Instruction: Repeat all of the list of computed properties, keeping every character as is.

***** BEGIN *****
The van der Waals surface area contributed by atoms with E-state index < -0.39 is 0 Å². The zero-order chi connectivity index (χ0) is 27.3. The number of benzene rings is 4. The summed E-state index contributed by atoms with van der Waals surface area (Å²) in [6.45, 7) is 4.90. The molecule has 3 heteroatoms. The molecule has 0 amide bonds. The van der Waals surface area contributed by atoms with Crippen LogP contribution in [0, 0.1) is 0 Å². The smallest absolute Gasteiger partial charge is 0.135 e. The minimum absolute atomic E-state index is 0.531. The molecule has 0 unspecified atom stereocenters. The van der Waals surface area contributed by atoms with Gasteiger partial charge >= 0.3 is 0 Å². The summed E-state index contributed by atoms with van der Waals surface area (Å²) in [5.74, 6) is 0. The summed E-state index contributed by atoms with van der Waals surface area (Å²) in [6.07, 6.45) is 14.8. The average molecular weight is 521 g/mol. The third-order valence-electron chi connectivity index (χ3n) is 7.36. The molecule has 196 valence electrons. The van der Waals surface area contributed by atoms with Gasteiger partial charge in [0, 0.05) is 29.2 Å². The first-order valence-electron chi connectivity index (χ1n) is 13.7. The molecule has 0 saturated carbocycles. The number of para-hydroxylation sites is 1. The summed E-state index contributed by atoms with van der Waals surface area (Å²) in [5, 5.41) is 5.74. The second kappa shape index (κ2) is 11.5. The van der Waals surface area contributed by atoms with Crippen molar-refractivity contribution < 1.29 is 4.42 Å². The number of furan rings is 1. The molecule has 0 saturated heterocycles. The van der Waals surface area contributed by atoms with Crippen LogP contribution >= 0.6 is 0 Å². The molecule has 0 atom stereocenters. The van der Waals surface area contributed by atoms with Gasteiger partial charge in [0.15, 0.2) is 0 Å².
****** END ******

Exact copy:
The van der Waals surface area contributed by atoms with E-state index < -0.39 is 0 Å². The zero-order chi connectivity index (χ0) is 27.3. The number of benzene rings is 4. The summed E-state index contributed by atoms with van der Waals surface area (Å²) in [6.45, 7) is 4.90. The molecule has 3 heteroatoms. The molecule has 0 amide bonds. The van der Waals surface area contributed by atoms with Crippen LogP contribution in [0, 0.1) is 0 Å². The smallest absolute Gasteiger partial charge is 0.135 e. The minimum absolute atomic E-state index is 0.531. The molecule has 0 unspecified atom stereocenters. The van der Waals surface area contributed by atoms with Gasteiger partial charge >= 0.3 is 0 Å². The summed E-state index contributed by atoms with van der Waals surface area (Å²) in [5.74, 6) is 0. The summed E-state index contributed by atoms with van der Waals surface area (Å²) in [6.07, 6.45) is 14.8. The average molecular weight is 521 g/mol. The third-order valence-electron chi connectivity index (χ3n) is 7.36. The molecule has 196 valence electrons. The van der Waals surface area contributed by atoms with Gasteiger partial charge in [0, 0.05) is 29.2 Å². The first-order valence-electron chi connectivity index (χ1n) is 13.7. The molecule has 0 saturated carbocycles. The number of para-hydroxylation sites is 1. The summed E-state index contributed by atoms with van der Waals surface area (Å²) in [5, 5.41) is 5.74. The second kappa shape index (κ2) is 11.5. The van der Waals surface area contributed by atoms with Crippen molar-refractivity contribution < 1.29 is 4.42 Å². The number of furan rings is 1. The molecule has 0 saturated heterocycles. The van der Waals surface area contributed by atoms with Crippen LogP contribution >= 0.6 is 0 Å². The molecule has 0 atom stereocenters. The van der Waals surface area contributed by atoms with Gasteiger partial charge in [0.15, 0.2) is 0 Å².